For about 3 years now, I have had a worm bin for composting. That doesn’t sound very vegan, does it? Haha. In fact, composting is extremely vegan-friendly, as it makes me be able to replace manure. Due to composting, I am able to turn compostable items (like food scraps, cardboard and garden waste) into a fertilizer. This fertilizer I can use for my plants. Or a garden if you have one (I do not at this moment). Today I want to tell you all about composting.
There are three reasons why I compost. The first is to live a zero waste lifestyle. In this lifestyle you try to turn waste into something else, always. Waste is simply non-existing. With composting you can turn a part of your waste into a new resource. It helps us as a society move towards a circular economy.
The second reason is to cut emissions. When you put your compostable waste into landfill, it creates emissions, which in return speeds up climate change. When compostable waste is in landfill, with all other sorts of non-compostable waste, it suffocates. This causes the compostable waste to release methane, a very powerful greenhouse gas. And after it has been suffocated in landfill, it is burned. That’s what we do with non-recyclable waste in The Netherlands. Yes, we use the gas that is created with the burning of waste as energy. But still, when we use that gas for energy, we burn it. And so that creates emissions.
There is one more reason why I compost. That has to do with veganism, like I said in the beginning. Even if you follow a 100% plant-based diet, you still use this animal product: manure. Manure is used to grow our vegetables, beans, nuts, fruits and more (unless you buy special no-shit food, more about that another time). I simply don’t want that, I don’t want to support farmers that kill animals, in no way. But these farmers sell the manure from their animals as a rest-product to vegetable farmers (even bio-dynamic farmers). I buy from those bio-dynamic farmers, so I also support these farmers that I don’t want to support. Even if that’s directly.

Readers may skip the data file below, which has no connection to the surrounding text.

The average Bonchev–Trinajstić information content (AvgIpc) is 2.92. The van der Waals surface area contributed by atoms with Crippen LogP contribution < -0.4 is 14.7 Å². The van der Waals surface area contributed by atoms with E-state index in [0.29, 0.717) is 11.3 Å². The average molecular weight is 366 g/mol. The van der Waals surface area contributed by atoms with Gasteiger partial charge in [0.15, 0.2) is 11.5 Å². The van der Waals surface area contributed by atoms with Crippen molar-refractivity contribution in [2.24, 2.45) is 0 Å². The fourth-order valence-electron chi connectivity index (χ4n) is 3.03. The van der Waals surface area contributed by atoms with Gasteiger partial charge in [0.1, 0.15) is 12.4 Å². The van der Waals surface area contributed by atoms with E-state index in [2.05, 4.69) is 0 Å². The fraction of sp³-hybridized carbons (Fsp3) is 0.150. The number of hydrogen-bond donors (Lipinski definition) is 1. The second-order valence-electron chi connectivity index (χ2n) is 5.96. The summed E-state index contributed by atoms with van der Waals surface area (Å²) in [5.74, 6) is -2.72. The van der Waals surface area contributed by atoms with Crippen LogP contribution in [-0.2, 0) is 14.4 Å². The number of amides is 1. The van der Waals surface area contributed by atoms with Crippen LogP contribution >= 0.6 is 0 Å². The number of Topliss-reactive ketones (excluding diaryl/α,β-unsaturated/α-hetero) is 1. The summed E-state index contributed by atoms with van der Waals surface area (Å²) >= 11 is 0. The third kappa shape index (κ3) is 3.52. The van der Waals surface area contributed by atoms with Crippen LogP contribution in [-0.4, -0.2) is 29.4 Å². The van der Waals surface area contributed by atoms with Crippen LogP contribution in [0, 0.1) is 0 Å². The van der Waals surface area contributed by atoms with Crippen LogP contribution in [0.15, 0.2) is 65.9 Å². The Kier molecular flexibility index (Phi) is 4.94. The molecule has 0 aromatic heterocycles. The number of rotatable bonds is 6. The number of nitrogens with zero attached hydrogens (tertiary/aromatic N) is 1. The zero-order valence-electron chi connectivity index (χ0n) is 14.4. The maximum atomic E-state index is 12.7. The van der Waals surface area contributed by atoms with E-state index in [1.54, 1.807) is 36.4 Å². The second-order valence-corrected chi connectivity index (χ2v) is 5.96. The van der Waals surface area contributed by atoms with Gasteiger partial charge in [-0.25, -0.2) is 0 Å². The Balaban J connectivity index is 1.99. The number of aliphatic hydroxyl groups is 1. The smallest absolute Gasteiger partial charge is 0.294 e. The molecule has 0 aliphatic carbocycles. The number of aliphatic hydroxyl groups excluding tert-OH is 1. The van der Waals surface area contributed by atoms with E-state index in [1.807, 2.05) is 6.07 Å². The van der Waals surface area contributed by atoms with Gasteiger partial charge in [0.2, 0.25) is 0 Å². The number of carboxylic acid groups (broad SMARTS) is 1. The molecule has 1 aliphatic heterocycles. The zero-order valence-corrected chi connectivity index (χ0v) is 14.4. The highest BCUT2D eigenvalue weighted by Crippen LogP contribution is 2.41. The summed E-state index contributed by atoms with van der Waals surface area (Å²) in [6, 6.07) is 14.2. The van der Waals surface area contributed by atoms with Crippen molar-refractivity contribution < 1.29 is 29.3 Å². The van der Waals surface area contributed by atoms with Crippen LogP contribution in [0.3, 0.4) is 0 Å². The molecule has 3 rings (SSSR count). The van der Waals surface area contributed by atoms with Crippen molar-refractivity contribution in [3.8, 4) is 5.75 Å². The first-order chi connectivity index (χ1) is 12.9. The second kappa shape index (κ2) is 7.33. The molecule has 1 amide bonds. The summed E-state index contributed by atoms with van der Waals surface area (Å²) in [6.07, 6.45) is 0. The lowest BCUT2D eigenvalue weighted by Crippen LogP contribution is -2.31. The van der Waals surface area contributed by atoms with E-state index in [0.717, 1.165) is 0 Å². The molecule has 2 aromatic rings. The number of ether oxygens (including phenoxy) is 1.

Compost is a vegan alternative to manure. So if I create my own compost with a worm bin or compost pile and use that to grow my own food or to feed my plants, I don’t support the animal agricultural industry.
Composting with a pile
So far, I have found two zero waste forms of composting: with a simple pile or a worm bin (there is also the bokashi bucket, but that’s not entirely zero waste). Let me start with the first option: a pile. If you have a garden, you can create a special place where you can compost. Most people built some sort of wooden box (with the top open), but that’s not even a must. You can also just have a pile. There are three things important if you do this pile or box. One is that you have to turn it every six weeks, so that it gets enough air. Like I said, suffocation is not good. The second is that is shouldn’t get to dry or moist. The best place for it is under a tree (not under a roof or in the open air).
And three is that the waste should be varied. Not only kitchen scraps (which are quite wet), but also enough leaves and cardboard. After some time, your pile turns into fertile new soil.
Composting with a worm bin
If you don’t have a big garden, composting with a worm bin is a great second option. This is the option I’ve had for three years now, as I don’t have a garden. I do not have a worm bin myself. I’ve tried that as well, it just didn’t work so well. For three years now, I have shared a worm bin with my neighbors (and I have moved in the meantime). With this system, you have one or multiple big worm bins in your neighborhood. Anyone can join. You just collect your compostable waste at home and then bring it to the shared worm bin once in a while (we do this once a week).
The worms in the worm bin eat the compostable waste and turn it into fertile soil. Simple as that. The worms make sure the compostable waste doesn’t suffocate as they keep it moving and create air. So, when the worm bin is full (with us, that’s once every year or two) you can collect fertile soil and use it for your garden or plants. It really is quite simple this way.
How to find a worm bin
The website from Wormenhotels in The Netherlands used to have a free oversight over where the worm bins are located, but you now have to pay 1 euro per week to be a part of the community. I am lucky because we have free worm bins where I live. I guess you just have to do a little research to find them. And then there’s also always the option of contacting your local government to see if they know where the worm bins are or starting one yourself with your neighbors.
What is compostable?
If you live a vegan lifestyle, almost all compostable waste you have can go in into compost. That to me proves that veganism is the only sustainable option. If you eat meat or cheese, there’s no sustainable way to process all the bones and other waste from those products. But all unprocessed vegan products, you actually can compost.
Here’s the list of what you can compost:
- All vegetable scraps (with citrus fruits or potato skins this is only the case if they’re organic, which also says a lot!)
- Dredge (unless it comes from a zinc gutter or pond)
- Shells from nuts
- Egg shells
- Fine chopped wood
- Coffee grounds
- Poop from herbivorous pets (if the animal eats meat, this is not possible)
- Earth or sand
- Flowers or plants
Here’s a list what you can not compost:
- Cooked food (that’s why we should prevent food waste)
- Cheese or crusts of cheese
- Cat litter pellets
- Dust or anything from your vacuum cleaner
- Fat or oil
- Sick plants
- And all other obvious things like metal and plastic